Minor Genes of HIV May Have a Major Role in its Therapy
By Jeffrey Laurence, M.D., and Rowena Johnston, Ph.D.
April 2007—This has been a very busy month for the amfAR-funded lab of Dr. Ned Landau and his amfAR-supported fellow, Dr. Lei Fang. In the March 2007 issues of Virology and Proceedings of the National Academy of Sciences, Dr. Ned Landau's team describes their research with two so-called accessory or “minor” genes of HIV, Vif and Vpr. Although most anti-HIV drug development efforts have focused on the major enzymes of HIV—reverse transcriptase, protease and, most recently, integrase—less well understood components of the virus, including Vif and Vpr, play important roles as well and should serve as additional drug targets.
One of the most surprising and exciting findings in AIDS research recently has been the identification of proteins that exist in human cells whose evolutionary purpose is to disable and even destroy pieces of genetic material that have the potential to harm the cell, including retroviruses like HIV. In fact, these proteins are more potent killers of HIV than the most effective antiretroviral therapy on the market. So why are humans so vulnerable to HIV infection?
HIV shields itself from the lethal effects of one such normal cell protein, APOBEC3G, by making a small protein called Vif that defuses APOBEC3G. Several amfAR-funded investigators contributed to this discovery, including the finding that other mammals, such as mice and many monkeys, harbor slightly different forms of ABOBEC3G, forms which can prevent Vif from functioning and, in turn, HIV from growing. Might there be a way to give humans the same advantages as mice?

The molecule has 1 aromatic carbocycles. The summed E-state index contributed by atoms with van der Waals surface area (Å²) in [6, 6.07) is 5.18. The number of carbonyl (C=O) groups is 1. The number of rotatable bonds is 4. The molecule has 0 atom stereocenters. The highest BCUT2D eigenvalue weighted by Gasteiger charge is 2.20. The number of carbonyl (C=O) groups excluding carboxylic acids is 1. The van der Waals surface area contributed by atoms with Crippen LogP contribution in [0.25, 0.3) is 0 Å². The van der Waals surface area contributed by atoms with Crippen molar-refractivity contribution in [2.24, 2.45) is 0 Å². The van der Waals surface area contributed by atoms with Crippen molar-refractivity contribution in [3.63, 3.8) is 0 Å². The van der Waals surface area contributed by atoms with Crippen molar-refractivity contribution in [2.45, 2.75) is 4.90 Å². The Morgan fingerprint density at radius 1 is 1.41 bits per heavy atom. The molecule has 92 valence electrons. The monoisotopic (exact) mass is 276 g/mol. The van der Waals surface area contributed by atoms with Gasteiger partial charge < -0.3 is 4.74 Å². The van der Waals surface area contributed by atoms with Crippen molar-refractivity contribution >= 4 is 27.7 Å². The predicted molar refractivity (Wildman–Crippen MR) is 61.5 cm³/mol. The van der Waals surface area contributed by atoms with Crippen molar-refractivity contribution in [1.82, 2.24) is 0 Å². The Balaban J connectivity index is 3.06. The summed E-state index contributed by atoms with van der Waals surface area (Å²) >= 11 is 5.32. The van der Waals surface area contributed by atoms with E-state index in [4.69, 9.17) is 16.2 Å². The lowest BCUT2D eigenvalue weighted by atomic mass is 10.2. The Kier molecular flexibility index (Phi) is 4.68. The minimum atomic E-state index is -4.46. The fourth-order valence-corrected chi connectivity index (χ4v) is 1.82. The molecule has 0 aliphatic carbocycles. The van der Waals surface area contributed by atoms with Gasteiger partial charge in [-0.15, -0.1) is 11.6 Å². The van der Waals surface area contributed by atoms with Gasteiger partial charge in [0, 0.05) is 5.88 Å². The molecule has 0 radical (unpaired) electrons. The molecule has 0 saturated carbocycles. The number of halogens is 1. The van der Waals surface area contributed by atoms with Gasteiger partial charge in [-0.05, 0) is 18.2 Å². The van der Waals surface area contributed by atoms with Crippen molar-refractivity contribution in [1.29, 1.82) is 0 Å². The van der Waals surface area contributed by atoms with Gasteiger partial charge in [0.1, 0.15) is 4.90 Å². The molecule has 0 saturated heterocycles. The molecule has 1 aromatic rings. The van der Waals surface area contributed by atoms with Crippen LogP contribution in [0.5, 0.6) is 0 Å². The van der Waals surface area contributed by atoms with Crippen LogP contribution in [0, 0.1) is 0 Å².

Drs. Fang and Landau describe a test system permitting rapid measurement of Vif activity against human ABOPEC3G. Given such a lab test, it should be possible to screen chemical “libraries,” or large collections of known drugs and random molecules, for anti-Vif activity. In fact, development of similar test systems led to the discovery of the HIV protease inhibitors.
Landau is also studying another HIV accessory gene, Vpr, which arrests cell growth, leading to cell death. But the means by which it functions has been a mystery. In his Proceedings paper, Landau and colleagues identified the likely normal cell protein to which Vpr binds, initiating cell death.
Both studies hold promise for identification of new classes of drugs to combat, and perhaps eventually cure, HIV.
Dr. Laurence is amfAR’s Senior Scientific Consultant.. Dr. Johnston is amfAR's Vice President, Research.